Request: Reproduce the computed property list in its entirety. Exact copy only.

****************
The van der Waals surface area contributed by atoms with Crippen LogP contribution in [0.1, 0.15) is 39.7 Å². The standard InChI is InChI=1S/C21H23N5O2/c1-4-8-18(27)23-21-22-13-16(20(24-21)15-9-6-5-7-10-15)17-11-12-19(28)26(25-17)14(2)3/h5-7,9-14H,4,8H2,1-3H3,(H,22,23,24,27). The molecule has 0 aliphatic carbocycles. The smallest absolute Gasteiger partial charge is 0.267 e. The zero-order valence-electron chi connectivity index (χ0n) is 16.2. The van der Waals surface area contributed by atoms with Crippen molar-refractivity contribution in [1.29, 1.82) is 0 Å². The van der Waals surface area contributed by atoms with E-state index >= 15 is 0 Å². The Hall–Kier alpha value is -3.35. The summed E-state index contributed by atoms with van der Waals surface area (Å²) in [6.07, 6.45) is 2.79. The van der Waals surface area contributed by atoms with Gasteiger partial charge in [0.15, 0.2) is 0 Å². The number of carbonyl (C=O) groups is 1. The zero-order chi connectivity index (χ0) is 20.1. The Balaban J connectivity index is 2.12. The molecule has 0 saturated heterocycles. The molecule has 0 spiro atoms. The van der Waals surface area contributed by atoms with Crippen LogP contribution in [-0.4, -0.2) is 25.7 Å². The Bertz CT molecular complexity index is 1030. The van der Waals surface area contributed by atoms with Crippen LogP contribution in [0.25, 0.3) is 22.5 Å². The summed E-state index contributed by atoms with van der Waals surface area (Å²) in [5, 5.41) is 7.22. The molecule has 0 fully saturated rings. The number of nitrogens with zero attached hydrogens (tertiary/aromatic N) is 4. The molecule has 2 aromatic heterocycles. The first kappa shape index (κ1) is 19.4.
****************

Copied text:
The van der Waals surface area contributed by atoms with Crippen LogP contribution in [0.1, 0.15) is 39.7 Å². The standard InChI is InChI=1S/C21H23N5O2/c1-4-8-18(27)23-21-22-13-16(20(24-21)15-9-6-5-7-10-15)17-11-12-19(28)26(25-17)14(2)3/h5-7,9-14H,4,8H2,1-3H3,(H,22,23,24,27). The molecule has 0 aliphatic carbocycles. The smallest absolute Gasteiger partial charge is 0.267 e. The zero-order valence-electron chi connectivity index (χ0n) is 16.2. The van der Waals surface area contributed by atoms with Crippen molar-refractivity contribution in [1.29, 1.82) is 0 Å². The van der Waals surface area contributed by atoms with E-state index >= 15 is 0 Å². The Hall–Kier alpha value is -3.35. The summed E-state index contributed by atoms with van der Waals surface area (Å²) in [6.07, 6.45) is 2.79. The van der Waals surface area contributed by atoms with Gasteiger partial charge in [0.15, 0.2) is 0 Å². The number of carbonyl (C=O) groups is 1. The zero-order chi connectivity index (χ0) is 20.1. The Balaban J connectivity index is 2.12. The molecule has 0 saturated heterocycles. The molecule has 0 spiro atoms. The van der Waals surface area contributed by atoms with Crippen LogP contribution in [-0.4, -0.2) is 25.7 Å². The Bertz CT molecular complexity index is 1030. The van der Waals surface area contributed by atoms with Crippen LogP contribution in [0.25, 0.3) is 22.5 Å². The summed E-state index contributed by atoms with van der Waals surface area (Å²) in [5, 5.41) is 7.22. The molecule has 0 fully saturated rings. The number of nitrogens with zero attached hydrogens (tertiary/aromatic N) is 4. The molecule has 2 aromatic heterocycles. The first kappa shape index (κ1) is 19.4.